"Glen Drummond, Partner at Quarry Integrated Communications posed the question to me recently, “If personas are fictional, how do you tell when a persona is fake?” This great question highlights concerns about persona quality, validity, and usefulness that our clients often raise and that many persona thought leaders have addressed (Adele Revella, Jared Spool, Steve Mulder, Kim Goodwin, and others).
At Goal Centric, my partner Tony Zambito and I have developed a scale of persona quality for our B2B clients. It is based primarily on the depth of ethnographic research behind the persona, whether quantitative research supports those qualitative findings, and whether the persona can actually help its audience. I’ll start at the low end and ascend to the highest quality persona.
A Persona Sketch is a persona profile that you create off the top of your head based on what you think you know about customers, thanks to either personal experience or long tenure inside your industry. You complete this sketch in about 15 minutes. It is the equivalent of the proverbial “napkin drawing”; slightly stained with coffee and wadded up in your pocket. In other words, it may be a good beginning persona creation exercise for you personally, but you should never pass it around at work.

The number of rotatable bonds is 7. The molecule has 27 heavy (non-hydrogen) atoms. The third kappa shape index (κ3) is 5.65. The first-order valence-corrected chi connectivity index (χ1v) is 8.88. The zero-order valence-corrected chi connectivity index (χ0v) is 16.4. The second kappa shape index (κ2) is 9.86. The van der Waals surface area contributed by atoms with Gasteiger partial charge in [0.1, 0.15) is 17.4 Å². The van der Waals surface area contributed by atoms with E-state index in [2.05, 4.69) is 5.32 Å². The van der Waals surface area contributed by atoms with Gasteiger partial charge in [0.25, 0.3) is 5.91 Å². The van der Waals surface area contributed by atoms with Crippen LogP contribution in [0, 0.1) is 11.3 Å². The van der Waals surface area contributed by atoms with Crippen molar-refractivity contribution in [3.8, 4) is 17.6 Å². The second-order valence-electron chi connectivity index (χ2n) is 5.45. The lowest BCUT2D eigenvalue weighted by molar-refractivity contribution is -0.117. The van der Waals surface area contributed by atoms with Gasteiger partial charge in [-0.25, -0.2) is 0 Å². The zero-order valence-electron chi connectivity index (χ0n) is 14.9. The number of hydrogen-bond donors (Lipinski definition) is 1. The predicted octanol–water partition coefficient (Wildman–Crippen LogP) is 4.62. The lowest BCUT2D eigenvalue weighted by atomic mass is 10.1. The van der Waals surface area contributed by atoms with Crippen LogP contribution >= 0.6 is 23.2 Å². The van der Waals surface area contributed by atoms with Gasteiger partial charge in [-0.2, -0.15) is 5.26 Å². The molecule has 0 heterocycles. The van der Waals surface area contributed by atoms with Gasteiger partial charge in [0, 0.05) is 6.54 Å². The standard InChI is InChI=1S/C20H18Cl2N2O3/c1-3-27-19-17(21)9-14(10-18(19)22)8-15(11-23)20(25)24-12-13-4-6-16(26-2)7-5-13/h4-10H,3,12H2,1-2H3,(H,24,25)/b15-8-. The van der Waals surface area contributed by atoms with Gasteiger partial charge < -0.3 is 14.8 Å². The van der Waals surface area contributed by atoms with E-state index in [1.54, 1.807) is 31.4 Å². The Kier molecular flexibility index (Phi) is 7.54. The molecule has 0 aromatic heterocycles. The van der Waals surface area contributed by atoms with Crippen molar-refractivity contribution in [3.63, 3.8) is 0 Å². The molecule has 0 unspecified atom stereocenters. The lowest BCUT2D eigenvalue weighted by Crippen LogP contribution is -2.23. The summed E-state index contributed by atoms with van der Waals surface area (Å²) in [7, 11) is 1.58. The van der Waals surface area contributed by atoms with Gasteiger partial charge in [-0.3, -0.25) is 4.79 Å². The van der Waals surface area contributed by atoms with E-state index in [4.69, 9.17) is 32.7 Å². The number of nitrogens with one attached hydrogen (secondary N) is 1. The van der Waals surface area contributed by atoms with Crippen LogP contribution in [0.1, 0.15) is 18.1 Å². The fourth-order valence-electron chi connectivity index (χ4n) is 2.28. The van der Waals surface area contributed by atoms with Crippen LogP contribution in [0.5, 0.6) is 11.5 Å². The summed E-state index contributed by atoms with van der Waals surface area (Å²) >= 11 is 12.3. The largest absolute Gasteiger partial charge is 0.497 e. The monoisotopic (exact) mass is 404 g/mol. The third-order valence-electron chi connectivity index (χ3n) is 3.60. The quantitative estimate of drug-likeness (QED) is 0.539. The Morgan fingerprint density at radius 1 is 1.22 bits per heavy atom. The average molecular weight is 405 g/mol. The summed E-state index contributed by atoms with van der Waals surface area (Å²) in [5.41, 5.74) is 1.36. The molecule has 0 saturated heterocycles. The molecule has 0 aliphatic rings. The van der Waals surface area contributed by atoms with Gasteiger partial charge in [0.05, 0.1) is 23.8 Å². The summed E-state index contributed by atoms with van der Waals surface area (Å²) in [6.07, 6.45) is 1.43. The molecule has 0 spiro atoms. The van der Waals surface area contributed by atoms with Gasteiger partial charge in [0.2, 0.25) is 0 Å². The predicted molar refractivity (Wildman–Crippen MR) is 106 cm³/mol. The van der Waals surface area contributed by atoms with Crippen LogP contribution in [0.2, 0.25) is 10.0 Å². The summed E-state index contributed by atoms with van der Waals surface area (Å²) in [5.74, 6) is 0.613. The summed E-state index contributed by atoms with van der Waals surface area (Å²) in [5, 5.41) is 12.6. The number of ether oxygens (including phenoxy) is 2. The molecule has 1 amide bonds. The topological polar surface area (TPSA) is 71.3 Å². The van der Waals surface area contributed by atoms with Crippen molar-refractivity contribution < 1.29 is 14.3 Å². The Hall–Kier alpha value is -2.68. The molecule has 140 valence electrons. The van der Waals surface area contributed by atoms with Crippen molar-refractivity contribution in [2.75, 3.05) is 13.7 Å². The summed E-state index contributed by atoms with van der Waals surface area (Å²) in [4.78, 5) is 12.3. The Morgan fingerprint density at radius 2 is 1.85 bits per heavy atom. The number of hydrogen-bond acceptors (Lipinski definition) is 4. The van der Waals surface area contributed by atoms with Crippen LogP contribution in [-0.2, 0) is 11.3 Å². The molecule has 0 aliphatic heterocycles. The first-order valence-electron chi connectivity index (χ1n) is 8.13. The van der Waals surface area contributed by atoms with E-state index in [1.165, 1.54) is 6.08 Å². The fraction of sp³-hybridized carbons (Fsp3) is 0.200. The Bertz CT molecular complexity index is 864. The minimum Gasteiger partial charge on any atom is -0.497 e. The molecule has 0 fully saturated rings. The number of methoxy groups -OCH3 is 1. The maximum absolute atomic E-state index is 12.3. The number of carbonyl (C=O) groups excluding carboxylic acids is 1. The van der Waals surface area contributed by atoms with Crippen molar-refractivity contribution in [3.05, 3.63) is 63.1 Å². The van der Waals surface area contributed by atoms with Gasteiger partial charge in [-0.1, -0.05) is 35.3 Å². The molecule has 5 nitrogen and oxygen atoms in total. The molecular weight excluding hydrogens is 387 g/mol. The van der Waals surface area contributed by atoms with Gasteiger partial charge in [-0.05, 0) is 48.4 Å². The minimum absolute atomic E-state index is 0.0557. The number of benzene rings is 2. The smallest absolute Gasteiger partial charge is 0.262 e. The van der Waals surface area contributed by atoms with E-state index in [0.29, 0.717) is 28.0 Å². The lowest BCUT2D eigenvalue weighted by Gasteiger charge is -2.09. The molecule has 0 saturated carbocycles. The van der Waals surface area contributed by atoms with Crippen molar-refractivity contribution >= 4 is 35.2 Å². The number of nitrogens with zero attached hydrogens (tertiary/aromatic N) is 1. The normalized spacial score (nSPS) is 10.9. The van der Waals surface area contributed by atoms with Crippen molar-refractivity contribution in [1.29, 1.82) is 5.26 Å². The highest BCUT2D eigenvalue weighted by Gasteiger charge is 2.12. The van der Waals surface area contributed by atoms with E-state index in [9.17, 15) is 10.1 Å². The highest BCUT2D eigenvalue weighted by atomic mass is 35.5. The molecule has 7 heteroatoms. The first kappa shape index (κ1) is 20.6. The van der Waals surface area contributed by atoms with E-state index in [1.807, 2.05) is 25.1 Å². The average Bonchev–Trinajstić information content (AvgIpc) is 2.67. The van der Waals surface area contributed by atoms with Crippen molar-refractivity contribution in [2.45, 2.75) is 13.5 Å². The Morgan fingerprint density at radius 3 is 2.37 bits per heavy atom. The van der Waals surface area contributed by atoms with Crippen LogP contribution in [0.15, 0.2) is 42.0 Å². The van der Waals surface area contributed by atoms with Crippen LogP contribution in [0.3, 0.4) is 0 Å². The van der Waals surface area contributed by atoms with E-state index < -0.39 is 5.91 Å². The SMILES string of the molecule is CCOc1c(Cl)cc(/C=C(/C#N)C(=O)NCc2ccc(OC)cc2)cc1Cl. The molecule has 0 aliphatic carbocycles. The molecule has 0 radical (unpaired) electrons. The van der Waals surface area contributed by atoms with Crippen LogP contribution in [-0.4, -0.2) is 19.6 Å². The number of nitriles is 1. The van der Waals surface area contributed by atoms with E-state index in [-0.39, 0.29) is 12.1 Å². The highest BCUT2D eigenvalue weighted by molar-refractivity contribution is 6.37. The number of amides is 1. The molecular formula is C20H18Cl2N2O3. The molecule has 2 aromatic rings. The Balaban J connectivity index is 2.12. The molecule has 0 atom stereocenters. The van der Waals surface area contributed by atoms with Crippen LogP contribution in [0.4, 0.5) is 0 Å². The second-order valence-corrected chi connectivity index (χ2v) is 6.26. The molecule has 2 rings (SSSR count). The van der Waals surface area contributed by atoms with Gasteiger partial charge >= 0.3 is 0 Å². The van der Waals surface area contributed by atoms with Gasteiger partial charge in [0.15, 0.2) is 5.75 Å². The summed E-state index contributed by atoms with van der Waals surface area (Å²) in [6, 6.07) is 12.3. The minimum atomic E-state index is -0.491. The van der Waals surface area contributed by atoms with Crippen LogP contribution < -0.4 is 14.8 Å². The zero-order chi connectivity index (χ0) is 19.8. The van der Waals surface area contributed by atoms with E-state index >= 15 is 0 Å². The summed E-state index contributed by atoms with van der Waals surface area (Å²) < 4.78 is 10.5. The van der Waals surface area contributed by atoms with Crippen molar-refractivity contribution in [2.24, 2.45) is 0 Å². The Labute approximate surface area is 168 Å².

When you conduct internal stakeholder interviews, you will bump up against your coworkers’ latent persona sketches. These are the assumptions and biases that people in your company hold about customers. Part of your job as you go about your persona creation project is to first uncover and then either validate or disqualify your company’s de facto persona sketches.
A Persona Hypothesis isn’t a persona at all; it is a rough outline (often in list form) of the customer goals and patterns you expect to encounter in your field work. After you have completed internal stakeholder interviews and internal research interviews, you have enough information to create a Persona Hypothesis. But, true to good scientific methodology, you create this hypothesis with the intention of trying to disprove it out in the field.
A Persona Hypothesis may be more rigorous than a Persona Sketch, but is never an end deliverable. We only ever show clients our persona hypotheses as one of many steps in the process toward Robust Personas, a process which everyone understands will include ethnographic field work and analysis." (Continued via Persona Creation, infoDesign) [Usability Resources]